Eliza Perez (left) and Imgard Ron protest the development at Hays Bridge.
Eliza Perez (left) and Imgard Ron protest the planned residential development near the Hays Street Bridge at a City Council session. Credit: Scott Ball / San Antonio Report

The City of San Antonio is considering stepping back its legal arguments on a case related to the empty lot next to the historic Hays Street Bridge. The Texas Supreme Court sided with bridge and neighborhood preservation advocates in a March 15 ruling.

“Though the Texas Supreme Court on Friday directed the Fourth Court of Appeals to take up the City’s remaining arguments on the case, the City of San Antonio is exploring options on how to remove those issues from consideration,” City Attorney Andy Segovia said via text on Wednesday.

Segovia was not available to elaborate. It’s unclear what that implies for the underlying legal challenge, but a City spokeswoman said it will not impact the residential development slated for the Cherry Street location.

Mayor Ron Nirenberg told the Rivard Report he couldn’t comment on a legal outcome, saying that’s for the attorneys and court system, but “I can tell you it’s my desire, and I believe the desire of our City, to put what has been a very difficult … conflict to rest as best we can.”

The Hays Street Bridge Restoration Group sued the City of San Antonio in 2012 to block the City’s sale of the nearly 2-acre property on the near East Side, a plot that was ultimately deeded over to a developer. The group claims the land was intended to be a park as part of the bridge restoration project, and an attorney representing the group says if it can win the underlying lawsuit, the residential development could be halted or reversed.

“It’s not our land any more, unfortunately,” Nirenberg said, so it’s unclear what will come of it. “Some of that requires other conversations. But in terms of the lawsuit, I don’t think there’s any desire to continue it – at least not on my end.”

Earlier Wednesday, District 6 Councilman and mayoral candidate Greg Brockhouse  called on the City to excuse itself from the lawsuit.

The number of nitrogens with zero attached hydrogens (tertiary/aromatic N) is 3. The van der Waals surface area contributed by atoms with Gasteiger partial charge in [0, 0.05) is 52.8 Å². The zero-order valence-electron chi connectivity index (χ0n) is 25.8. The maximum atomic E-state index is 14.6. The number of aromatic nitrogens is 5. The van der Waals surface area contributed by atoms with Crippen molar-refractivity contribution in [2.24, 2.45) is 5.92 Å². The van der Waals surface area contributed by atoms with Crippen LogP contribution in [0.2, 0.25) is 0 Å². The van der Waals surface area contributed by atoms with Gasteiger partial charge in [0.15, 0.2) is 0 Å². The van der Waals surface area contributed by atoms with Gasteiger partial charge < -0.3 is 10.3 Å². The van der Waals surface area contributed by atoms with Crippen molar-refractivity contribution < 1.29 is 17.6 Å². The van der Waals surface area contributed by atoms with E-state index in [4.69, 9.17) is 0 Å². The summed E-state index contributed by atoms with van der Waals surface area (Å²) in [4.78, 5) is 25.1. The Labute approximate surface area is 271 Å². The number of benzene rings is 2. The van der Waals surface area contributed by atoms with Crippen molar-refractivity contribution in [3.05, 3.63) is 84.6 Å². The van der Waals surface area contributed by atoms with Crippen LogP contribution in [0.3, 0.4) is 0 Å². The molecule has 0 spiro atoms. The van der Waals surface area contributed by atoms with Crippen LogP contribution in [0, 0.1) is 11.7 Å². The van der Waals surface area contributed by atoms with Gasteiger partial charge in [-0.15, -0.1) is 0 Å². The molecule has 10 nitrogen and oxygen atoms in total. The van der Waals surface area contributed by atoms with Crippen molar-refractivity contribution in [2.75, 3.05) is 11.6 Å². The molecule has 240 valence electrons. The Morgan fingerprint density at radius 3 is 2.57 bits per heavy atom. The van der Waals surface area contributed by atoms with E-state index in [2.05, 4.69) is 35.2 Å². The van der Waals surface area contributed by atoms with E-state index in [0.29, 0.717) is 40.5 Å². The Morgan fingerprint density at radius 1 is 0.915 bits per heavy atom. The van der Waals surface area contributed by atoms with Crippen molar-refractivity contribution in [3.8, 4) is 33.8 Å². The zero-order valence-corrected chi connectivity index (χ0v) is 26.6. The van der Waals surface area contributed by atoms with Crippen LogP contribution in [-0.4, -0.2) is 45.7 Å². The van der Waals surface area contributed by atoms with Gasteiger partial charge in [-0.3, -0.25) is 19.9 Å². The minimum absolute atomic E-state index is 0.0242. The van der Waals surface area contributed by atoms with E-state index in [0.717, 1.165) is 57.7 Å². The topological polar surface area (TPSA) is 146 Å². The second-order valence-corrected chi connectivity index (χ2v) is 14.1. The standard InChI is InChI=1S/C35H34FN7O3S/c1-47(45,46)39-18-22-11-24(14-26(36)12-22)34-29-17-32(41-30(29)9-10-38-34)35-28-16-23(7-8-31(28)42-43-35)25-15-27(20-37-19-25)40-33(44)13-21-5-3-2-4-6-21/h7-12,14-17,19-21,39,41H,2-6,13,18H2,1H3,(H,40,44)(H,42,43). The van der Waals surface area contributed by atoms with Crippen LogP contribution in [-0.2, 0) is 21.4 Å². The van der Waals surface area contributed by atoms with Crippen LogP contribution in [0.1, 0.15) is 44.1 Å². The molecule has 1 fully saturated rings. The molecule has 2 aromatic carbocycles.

“The only way to restore public trust is to drop all legal challenges, stop wasting public tax dollars and help the Restoration Group and neighboring community reclaim their landmark and public space,” Brockhouse wrote in a press release.

If elected, he pledged to “end this cycle of frivolous lawsuits,” referring to a lawsuit the City dropped in November that was challenging the constitutionality of the firefighter union contract’s 10-year evergreen clause.

But it appears the mayor and the lead challenger for his seat at least agree that the City needs to adjust its course in the Hays Street case.

In 2014, a Bexar County jury found that the City had violated the memorandum of understanding when it sold the land, but that it was never a park. Click here to download the judgment. Three years later, the Fourth Court of Appeals overturned that ruling, saying the City was immune from being sued for breach of contract. The Supreme Court disagreed and issued its decision last Friday.

Developer Mitch Meyer received approval last year from the City to build a five-story apartment complex on the land at 803 N. Cherry St.

“I am ‘full speed ahead’ and pulling permits,” Meyer said via text.

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Iris Dimmick

Senior Reporter Iris Dimmick covers public policy pertaining to social issues, ranging from affordable housing and economic disparity to policing reform and workforce development. Contact her at iris@sareport.org